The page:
We don’t talk nearly enough about the significant contribution of women in the long-fought battle for cannabis legalization. Women have taken huge risks, sacrificing their livelihood to bring marijuana to people who desperately need it. In the 1940s, women like Billie Holiday began to openly use and talk about marijuana, a dangerous (and inevitably deadly) thing to do as a woman of color. In the 1980s, women like Mary Jane Rathbun risked jail time to bring medical marijuana relief to people suffering from AIDS. Today, women like Wanda James put a face on the future of cannabis through female-owned legal dispensaries.
Women advocate, care-take, and drive this billion-dollar industry that will be the first not dominated by men. As it should be since only female plants produce the cannabinoid-rich plants we love.
Let’s learn a bit more about these powerful women in cannabis history.
Eleanora Fagan (1915 – 1959), better known as Billie Holiday, was a jazz singer with a career spanning nearly thirty years. Holiday had a pivotal influence on jazz music and pop singing and used cannabis frequently with her fellow musicians, such as Louis Armstrong.
While she had a noted alcohol and heroin abuse problem, ultimately leading to her painful death from cirrhosis of the liver, Billie Holiday was also the first high-profile victim of the ‘War on Drugs’ led by Harry Anslinger, the first Commissioner of the Federal Bureau of Narcotics (now the DEA). For years, Anslinger made Billie the symbol of black jazz culture and deteriorating white American values. Even while Billie Holiday lay on her deathbed, Anslinger and his team were working on an investigation and looked to arrest her again. She died the night before they could do so. This marked the beginning of a decades-long policy of racist drug prosecution policies.
Mary Jane Rathbun (1922 – 1999), known as Brownie Mary, was a medical cannabis rights activist—often referred to as the “Florence Nightingale of the medical marijuana movement.” Her advocacy for cannabis legalization began in the 1960s, yet it was her care as a volunteer at San Francisco General Hospital for those who had AIDS during the 1980s that built her fame. At the height of the AIDS epidemic, Rathbun used her famous marijuana brownie recipe to help ease the pain of this disease and get patients to eat a little.
Brownie Mary lobbied for the legalization of cannabis for compassionate medical use, and she helped pass San Francisco Proposition P (1991) and California Proposition 215 (1996) to achieve those goals. She also helped establish the San Francisco Cannabis Buyers Club, the first medical cannabis dispensary in the United States.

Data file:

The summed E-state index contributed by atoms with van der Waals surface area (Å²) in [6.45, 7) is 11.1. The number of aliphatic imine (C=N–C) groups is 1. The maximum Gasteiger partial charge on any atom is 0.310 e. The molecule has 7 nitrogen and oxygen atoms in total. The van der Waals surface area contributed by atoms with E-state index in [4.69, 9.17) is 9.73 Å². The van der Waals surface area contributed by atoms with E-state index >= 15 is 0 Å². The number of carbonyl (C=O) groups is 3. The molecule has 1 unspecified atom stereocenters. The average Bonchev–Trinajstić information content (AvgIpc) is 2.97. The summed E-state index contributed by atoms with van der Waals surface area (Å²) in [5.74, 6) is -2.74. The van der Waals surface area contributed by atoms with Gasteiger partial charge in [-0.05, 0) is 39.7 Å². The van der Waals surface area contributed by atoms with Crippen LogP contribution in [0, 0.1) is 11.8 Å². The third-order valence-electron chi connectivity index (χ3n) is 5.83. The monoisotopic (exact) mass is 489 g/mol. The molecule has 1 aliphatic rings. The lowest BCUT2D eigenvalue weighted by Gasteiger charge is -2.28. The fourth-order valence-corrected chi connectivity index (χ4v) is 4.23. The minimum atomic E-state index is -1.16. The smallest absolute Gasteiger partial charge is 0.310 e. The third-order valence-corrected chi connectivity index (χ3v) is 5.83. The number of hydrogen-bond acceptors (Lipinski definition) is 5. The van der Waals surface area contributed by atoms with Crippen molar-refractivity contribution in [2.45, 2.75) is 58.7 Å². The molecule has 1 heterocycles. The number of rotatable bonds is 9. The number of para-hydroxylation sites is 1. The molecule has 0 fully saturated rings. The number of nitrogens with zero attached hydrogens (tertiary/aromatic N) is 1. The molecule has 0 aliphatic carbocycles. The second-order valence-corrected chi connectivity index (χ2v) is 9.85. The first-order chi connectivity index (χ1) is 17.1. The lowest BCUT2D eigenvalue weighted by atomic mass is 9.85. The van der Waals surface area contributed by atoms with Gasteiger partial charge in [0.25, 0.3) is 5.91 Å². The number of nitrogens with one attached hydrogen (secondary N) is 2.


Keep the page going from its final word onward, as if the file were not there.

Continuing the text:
It is also important to mention Anna Boyce, another nurse at this time, featured in the first television spots for Prop 215 targeted to California families in 1996. Anna also risked jail time to bring marijuana to her husband, who was dying of cancer.
This brings us to a modern-day heroine, Wanda James, who was the first (and for a long time, only) African-American cannabis-dispensary owner in the legal Colorado market.
As the first black female dispensary owner in Colorado, Wanda James is an industry pioneer. It is well documented that the War on Drugs disproportionately targets people of color. African Americans are nearly four times as likely to be arrested for marijuana possession than white Americans even though people in this country use marijuana at roughly the same rates, as reported by the ACLU. This makes James’ accomplishments all the more significant, and she asserts that there should be far more like her in the industry. Before owning a dispensary, James served on Barack Obama’s finance committee in 2008 and currently works as CEO of Simply Pure, which she co-owns with her husband, Scott Durrah. Seeing the long road women (particularly those of color) have taken in the fight for cannabis legalization, James is a trailblazer at the epicenter of cannabis culture.
March is Women’s History Month, and it gives us such pride to discuss women like the ones mentioned in this article who have fought back against injustice, racism, and lies about cannabis consumption to make sure people have open access to it. But the conversation shouldn’t come up just during this month; we urge you to talk about and support female cannabis advocates and entrepreneurs throughout the year!
The preceding article is from one of our external contributors. It does not represent the opinion of Benzinga and has not been edited.
Images in article body provided by Confident Cannabis. Lead image by Ilona Szentivanyi. Copyright: Benzinga.
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